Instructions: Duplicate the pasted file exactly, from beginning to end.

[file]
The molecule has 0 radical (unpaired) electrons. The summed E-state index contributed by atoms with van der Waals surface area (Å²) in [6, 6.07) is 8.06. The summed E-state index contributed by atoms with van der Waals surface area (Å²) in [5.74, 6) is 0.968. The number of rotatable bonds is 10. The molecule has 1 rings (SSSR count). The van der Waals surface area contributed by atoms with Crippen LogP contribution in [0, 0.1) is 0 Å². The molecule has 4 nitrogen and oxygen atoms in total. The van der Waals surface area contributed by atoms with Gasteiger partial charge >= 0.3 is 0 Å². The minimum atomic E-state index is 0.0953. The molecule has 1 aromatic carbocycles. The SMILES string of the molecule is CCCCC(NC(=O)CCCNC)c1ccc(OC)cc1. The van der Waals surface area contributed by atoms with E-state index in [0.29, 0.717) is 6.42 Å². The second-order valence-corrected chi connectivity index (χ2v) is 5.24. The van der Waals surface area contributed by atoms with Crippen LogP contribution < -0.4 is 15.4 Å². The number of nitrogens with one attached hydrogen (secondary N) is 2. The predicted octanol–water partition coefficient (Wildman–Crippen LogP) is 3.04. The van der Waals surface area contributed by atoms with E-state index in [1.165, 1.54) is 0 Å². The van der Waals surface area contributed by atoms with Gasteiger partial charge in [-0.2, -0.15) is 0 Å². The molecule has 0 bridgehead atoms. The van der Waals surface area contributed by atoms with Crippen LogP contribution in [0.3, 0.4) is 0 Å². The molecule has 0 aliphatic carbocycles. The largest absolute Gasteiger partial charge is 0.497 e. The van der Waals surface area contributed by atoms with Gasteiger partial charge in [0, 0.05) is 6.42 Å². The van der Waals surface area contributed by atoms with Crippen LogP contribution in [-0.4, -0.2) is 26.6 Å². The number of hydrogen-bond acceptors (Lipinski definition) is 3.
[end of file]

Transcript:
The molecule has 0 radical (unpaired) electrons. The summed E-state index contributed by atoms with van der Waals surface area (Å²) in [6, 6.07) is 8.06. The summed E-state index contributed by atoms with van der Waals surface area (Å²) in [5.74, 6) is 0.968. The number of rotatable bonds is 10. The molecule has 1 rings (SSSR count). The van der Waals surface area contributed by atoms with Crippen LogP contribution in [0, 0.1) is 0 Å². The molecule has 4 nitrogen and oxygen atoms in total. The van der Waals surface area contributed by atoms with Gasteiger partial charge >= 0.3 is 0 Å². The minimum atomic E-state index is 0.0953. The molecule has 1 aromatic carbocycles. The SMILES string of the molecule is CCCCC(NC(=O)CCCNC)c1ccc(OC)cc1. The van der Waals surface area contributed by atoms with E-state index in [0.29, 0.717) is 6.42 Å². The second-order valence-corrected chi connectivity index (χ2v) is 5.24. The van der Waals surface area contributed by atoms with Crippen LogP contribution < -0.4 is 15.4 Å². The number of nitrogens with one attached hydrogen (secondary N) is 2. The predicted octanol–water partition coefficient (Wildman–Crippen LogP) is 3.04. The van der Waals surface area contributed by atoms with E-state index in [1.165, 1.54) is 0 Å². The van der Waals surface area contributed by atoms with Gasteiger partial charge in [-0.2, -0.15) is 0 Å². The molecule has 0 bridgehead atoms. The van der Waals surface area contributed by atoms with Crippen LogP contribution in [0.3, 0.4) is 0 Å². The molecule has 0 aliphatic carbocycles. The largest absolute Gasteiger partial charge is 0.497 e. The van der Waals surface area contributed by atoms with Gasteiger partial charge in [0, 0.05) is 6.42 Å². The van der Waals surface area contributed by atoms with Crippen LogP contribution in [-0.4, -0.2) is 26.6 Å². The number of hydrogen-bond acceptors (Lipinski definition) is 3.